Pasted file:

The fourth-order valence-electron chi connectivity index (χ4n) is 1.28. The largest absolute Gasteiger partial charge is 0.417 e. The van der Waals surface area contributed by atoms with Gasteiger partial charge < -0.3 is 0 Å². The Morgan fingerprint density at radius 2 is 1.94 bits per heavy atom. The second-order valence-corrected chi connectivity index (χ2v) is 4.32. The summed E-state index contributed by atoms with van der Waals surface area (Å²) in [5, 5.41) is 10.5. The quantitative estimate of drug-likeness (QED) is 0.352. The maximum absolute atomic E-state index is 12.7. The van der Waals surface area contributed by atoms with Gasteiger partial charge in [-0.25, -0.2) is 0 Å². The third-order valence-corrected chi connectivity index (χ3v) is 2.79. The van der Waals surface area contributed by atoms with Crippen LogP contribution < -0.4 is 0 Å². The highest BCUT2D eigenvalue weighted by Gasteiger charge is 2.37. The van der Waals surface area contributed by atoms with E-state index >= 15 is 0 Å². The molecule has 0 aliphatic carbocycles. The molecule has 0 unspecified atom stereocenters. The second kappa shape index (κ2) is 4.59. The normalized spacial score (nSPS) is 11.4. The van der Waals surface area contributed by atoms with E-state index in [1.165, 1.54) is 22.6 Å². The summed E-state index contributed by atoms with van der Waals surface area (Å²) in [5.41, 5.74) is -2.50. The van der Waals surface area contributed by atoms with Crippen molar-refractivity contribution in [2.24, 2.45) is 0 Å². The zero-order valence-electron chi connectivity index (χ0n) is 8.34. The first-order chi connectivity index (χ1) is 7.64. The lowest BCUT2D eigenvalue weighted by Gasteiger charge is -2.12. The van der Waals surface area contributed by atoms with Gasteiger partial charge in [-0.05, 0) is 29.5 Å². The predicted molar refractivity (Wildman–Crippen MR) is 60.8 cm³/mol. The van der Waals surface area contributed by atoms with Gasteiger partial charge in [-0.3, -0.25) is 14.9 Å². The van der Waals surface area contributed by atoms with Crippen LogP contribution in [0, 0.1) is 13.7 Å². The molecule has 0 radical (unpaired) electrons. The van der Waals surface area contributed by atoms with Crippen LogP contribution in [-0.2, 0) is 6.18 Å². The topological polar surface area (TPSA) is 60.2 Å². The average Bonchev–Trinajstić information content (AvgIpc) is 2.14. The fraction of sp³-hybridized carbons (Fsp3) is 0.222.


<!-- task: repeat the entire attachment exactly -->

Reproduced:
The fourth-order valence-electron chi connectivity index (χ4n) is 1.28. The largest absolute Gasteiger partial charge is 0.417 e. The van der Waals surface area contributed by atoms with Gasteiger partial charge < -0.3 is 0 Å². The Morgan fingerprint density at radius 2 is 1.94 bits per heavy atom. The second-order valence-corrected chi connectivity index (χ2v) is 4.32. The summed E-state index contributed by atoms with van der Waals surface area (Å²) in [5, 5.41) is 10.5. The quantitative estimate of drug-likeness (QED) is 0.352. The maximum absolute atomic E-state index is 12.7. The van der Waals surface area contributed by atoms with Gasteiger partial charge in [-0.25, -0.2) is 0 Å². The third-order valence-corrected chi connectivity index (χ3v) is 2.79. The van der Waals surface area contributed by atoms with Crippen LogP contribution < -0.4 is 0 Å². The highest BCUT2D eigenvalue weighted by Gasteiger charge is 2.37. The van der Waals surface area contributed by atoms with E-state index >= 15 is 0 Å². The molecule has 0 aliphatic carbocycles. The molecule has 0 unspecified atom stereocenters. The second kappa shape index (κ2) is 4.59. The normalized spacial score (nSPS) is 11.4. The van der Waals surface area contributed by atoms with E-state index in [1.165, 1.54) is 22.6 Å². The summed E-state index contributed by atoms with van der Waals surface area (Å²) in [5.41, 5.74) is -2.50. The van der Waals surface area contributed by atoms with Crippen molar-refractivity contribution in [2.24, 2.45) is 0 Å². The zero-order valence-electron chi connectivity index (χ0n) is 8.34. The first-order chi connectivity index (χ1) is 7.64. The lowest BCUT2D eigenvalue weighted by Gasteiger charge is -2.12. The van der Waals surface area contributed by atoms with Gasteiger partial charge in [-0.05, 0) is 29.5 Å². The predicted molar refractivity (Wildman–Crippen MR) is 60.8 cm³/mol. The van der Waals surface area contributed by atoms with Gasteiger partial charge in [-0.3, -0.25) is 14.9 Å². The van der Waals surface area contributed by atoms with Crippen LogP contribution in [0, 0.1) is 13.7 Å². The molecule has 0 radical (unpaired) electrons. The van der Waals surface area contributed by atoms with Crippen LogP contribution in [-0.2, 0) is 6.18 Å². The topological polar surface area (TPSA) is 60.2 Å². The average Bonchev–Trinajstić information content (AvgIpc) is 2.14. The fraction of sp³-hybridized carbons (Fsp3) is 0.222.